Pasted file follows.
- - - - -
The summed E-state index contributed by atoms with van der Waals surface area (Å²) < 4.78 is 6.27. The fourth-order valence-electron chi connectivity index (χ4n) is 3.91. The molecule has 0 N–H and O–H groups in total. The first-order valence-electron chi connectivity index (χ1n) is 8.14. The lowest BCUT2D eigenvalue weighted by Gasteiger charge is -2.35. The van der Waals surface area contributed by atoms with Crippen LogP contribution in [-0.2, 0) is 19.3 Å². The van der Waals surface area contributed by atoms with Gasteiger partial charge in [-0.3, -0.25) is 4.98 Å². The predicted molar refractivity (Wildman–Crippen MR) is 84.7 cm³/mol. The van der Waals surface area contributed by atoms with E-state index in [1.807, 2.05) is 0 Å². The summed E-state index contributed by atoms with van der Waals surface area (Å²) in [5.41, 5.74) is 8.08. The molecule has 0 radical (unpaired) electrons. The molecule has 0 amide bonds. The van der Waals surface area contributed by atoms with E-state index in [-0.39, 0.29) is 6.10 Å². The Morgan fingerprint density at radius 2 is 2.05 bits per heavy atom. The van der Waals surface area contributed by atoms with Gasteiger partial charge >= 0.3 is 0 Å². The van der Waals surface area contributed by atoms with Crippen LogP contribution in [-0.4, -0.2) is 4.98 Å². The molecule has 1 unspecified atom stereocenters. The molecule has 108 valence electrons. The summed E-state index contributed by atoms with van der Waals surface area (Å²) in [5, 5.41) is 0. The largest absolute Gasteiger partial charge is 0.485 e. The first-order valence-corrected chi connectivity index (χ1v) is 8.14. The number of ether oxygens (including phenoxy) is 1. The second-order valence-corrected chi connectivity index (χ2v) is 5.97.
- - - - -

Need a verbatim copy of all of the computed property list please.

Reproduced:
The summed E-state index contributed by atoms with van der Waals surface area (Å²) < 4.78 is 6.27. The fourth-order valence-electron chi connectivity index (χ4n) is 3.91. The molecule has 0 N–H and O–H groups in total. The first-order valence-electron chi connectivity index (χ1n) is 8.14. The lowest BCUT2D eigenvalue weighted by Gasteiger charge is -2.35. The van der Waals surface area contributed by atoms with Crippen LogP contribution in [-0.2, 0) is 19.3 Å². The van der Waals surface area contributed by atoms with Gasteiger partial charge in [-0.3, -0.25) is 4.98 Å². The predicted molar refractivity (Wildman–Crippen MR) is 84.7 cm³/mol. The van der Waals surface area contributed by atoms with E-state index in [1.807, 2.05) is 0 Å². The summed E-state index contributed by atoms with van der Waals surface area (Å²) in [5.41, 5.74) is 8.08. The molecule has 0 radical (unpaired) electrons. The molecule has 0 amide bonds. The van der Waals surface area contributed by atoms with E-state index in [-0.39, 0.29) is 6.10 Å². The Morgan fingerprint density at radius 2 is 2.05 bits per heavy atom. The van der Waals surface area contributed by atoms with Gasteiger partial charge >= 0.3 is 0 Å². The van der Waals surface area contributed by atoms with Crippen LogP contribution in [-0.4, -0.2) is 4.98 Å². The molecule has 1 unspecified atom stereocenters. The molecule has 108 valence electrons. The summed E-state index contributed by atoms with van der Waals surface area (Å²) in [5, 5.41) is 0. The largest absolute Gasteiger partial charge is 0.485 e. The first-order valence-corrected chi connectivity index (χ1v) is 8.14. The number of ether oxygens (including phenoxy) is 1. The second-order valence-corrected chi connectivity index (χ2v) is 5.97.